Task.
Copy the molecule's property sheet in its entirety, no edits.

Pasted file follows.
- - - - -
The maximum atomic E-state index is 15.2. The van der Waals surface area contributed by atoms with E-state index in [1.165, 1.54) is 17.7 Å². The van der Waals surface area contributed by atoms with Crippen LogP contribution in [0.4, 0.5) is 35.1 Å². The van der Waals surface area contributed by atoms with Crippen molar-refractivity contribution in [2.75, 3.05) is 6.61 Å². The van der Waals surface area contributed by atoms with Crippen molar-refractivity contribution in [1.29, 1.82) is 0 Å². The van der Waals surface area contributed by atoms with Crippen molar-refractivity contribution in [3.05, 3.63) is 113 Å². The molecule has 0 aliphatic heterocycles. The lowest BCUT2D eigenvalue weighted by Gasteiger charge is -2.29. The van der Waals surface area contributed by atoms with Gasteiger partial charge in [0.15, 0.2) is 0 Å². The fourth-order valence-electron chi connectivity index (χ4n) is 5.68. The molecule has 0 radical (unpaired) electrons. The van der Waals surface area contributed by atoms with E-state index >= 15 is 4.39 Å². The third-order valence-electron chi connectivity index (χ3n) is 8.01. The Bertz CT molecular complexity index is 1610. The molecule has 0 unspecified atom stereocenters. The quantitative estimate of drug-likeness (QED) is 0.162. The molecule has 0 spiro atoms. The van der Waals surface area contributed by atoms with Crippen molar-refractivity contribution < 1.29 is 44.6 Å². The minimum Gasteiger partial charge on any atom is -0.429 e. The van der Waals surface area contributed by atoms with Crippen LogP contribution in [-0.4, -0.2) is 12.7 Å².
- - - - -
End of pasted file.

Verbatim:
The maximum atomic E-state index is 15.2. The van der Waals surface area contributed by atoms with E-state index in [1.165, 1.54) is 17.7 Å². The van der Waals surface area contributed by atoms with Crippen LogP contribution in [0.4, 0.5) is 35.1 Å². The van der Waals surface area contributed by atoms with Crippen molar-refractivity contribution in [2.75, 3.05) is 6.61 Å². The van der Waals surface area contributed by atoms with Crippen molar-refractivity contribution in [1.29, 1.82) is 0 Å². The van der Waals surface area contributed by atoms with Crippen molar-refractivity contribution in [3.05, 3.63) is 113 Å². The molecule has 0 aliphatic heterocycles. The lowest BCUT2D eigenvalue weighted by Gasteiger charge is -2.29. The van der Waals surface area contributed by atoms with Gasteiger partial charge in [0.15, 0.2) is 0 Å². The fourth-order valence-electron chi connectivity index (χ4n) is 5.68. The molecule has 0 radical (unpaired) electrons. The van der Waals surface area contributed by atoms with E-state index >= 15 is 4.39 Å². The third-order valence-electron chi connectivity index (χ3n) is 8.01. The Bertz CT molecular complexity index is 1610. The molecule has 0 unspecified atom stereocenters. The quantitative estimate of drug-likeness (QED) is 0.162. The molecule has 0 spiro atoms. The van der Waals surface area contributed by atoms with Crippen molar-refractivity contribution < 1.29 is 44.6 Å². The minimum Gasteiger partial charge on any atom is -0.429 e. The van der Waals surface area contributed by atoms with Crippen LogP contribution in [-0.4, -0.2) is 12.7 Å².